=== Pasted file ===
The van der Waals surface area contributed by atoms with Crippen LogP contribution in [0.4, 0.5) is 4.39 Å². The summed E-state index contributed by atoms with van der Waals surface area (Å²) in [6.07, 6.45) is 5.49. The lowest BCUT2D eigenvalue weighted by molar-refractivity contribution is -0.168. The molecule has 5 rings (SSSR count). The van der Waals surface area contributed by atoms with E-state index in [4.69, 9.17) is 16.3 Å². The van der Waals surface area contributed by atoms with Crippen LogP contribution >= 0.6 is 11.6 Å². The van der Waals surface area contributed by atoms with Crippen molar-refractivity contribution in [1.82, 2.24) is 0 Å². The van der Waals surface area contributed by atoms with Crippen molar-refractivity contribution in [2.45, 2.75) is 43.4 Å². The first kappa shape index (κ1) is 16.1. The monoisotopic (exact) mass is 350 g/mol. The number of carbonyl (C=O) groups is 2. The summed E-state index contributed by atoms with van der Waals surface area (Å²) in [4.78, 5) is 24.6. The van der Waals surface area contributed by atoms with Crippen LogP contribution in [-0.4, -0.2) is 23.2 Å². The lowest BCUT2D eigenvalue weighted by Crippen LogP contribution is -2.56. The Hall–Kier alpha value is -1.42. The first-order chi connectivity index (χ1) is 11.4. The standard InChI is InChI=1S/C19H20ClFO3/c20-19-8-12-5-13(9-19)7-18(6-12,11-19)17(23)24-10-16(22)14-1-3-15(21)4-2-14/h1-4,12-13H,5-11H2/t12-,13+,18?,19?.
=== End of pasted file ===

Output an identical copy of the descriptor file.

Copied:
The van der Waals surface area contributed by atoms with Crippen LogP contribution in [0.4, 0.5) is 4.39 Å². The summed E-state index contributed by atoms with van der Waals surface area (Å²) in [6.07, 6.45) is 5.49. The lowest BCUT2D eigenvalue weighted by molar-refractivity contribution is -0.168. The molecule has 5 rings (SSSR count). The van der Waals surface area contributed by atoms with E-state index in [4.69, 9.17) is 16.3 Å². The van der Waals surface area contributed by atoms with Crippen LogP contribution >= 0.6 is 11.6 Å². The van der Waals surface area contributed by atoms with Crippen molar-refractivity contribution in [1.82, 2.24) is 0 Å². The van der Waals surface area contributed by atoms with Crippen molar-refractivity contribution in [2.45, 2.75) is 43.4 Å². The first kappa shape index (κ1) is 16.1. The monoisotopic (exact) mass is 350 g/mol. The number of carbonyl (C=O) groups is 2. The summed E-state index contributed by atoms with van der Waals surface area (Å²) in [4.78, 5) is 24.6. The van der Waals surface area contributed by atoms with Crippen LogP contribution in [-0.4, -0.2) is 23.2 Å². The lowest BCUT2D eigenvalue weighted by Crippen LogP contribution is -2.56. The Hall–Kier alpha value is -1.42. The first-order chi connectivity index (χ1) is 11.4. The standard InChI is InChI=1S/C19H20ClFO3/c20-19-8-12-5-13(9-19)7-18(6-12,11-19)17(23)24-10-16(22)14-1-3-15(21)4-2-14/h1-4,12-13H,5-11H2/t12-,13+,18?,19?.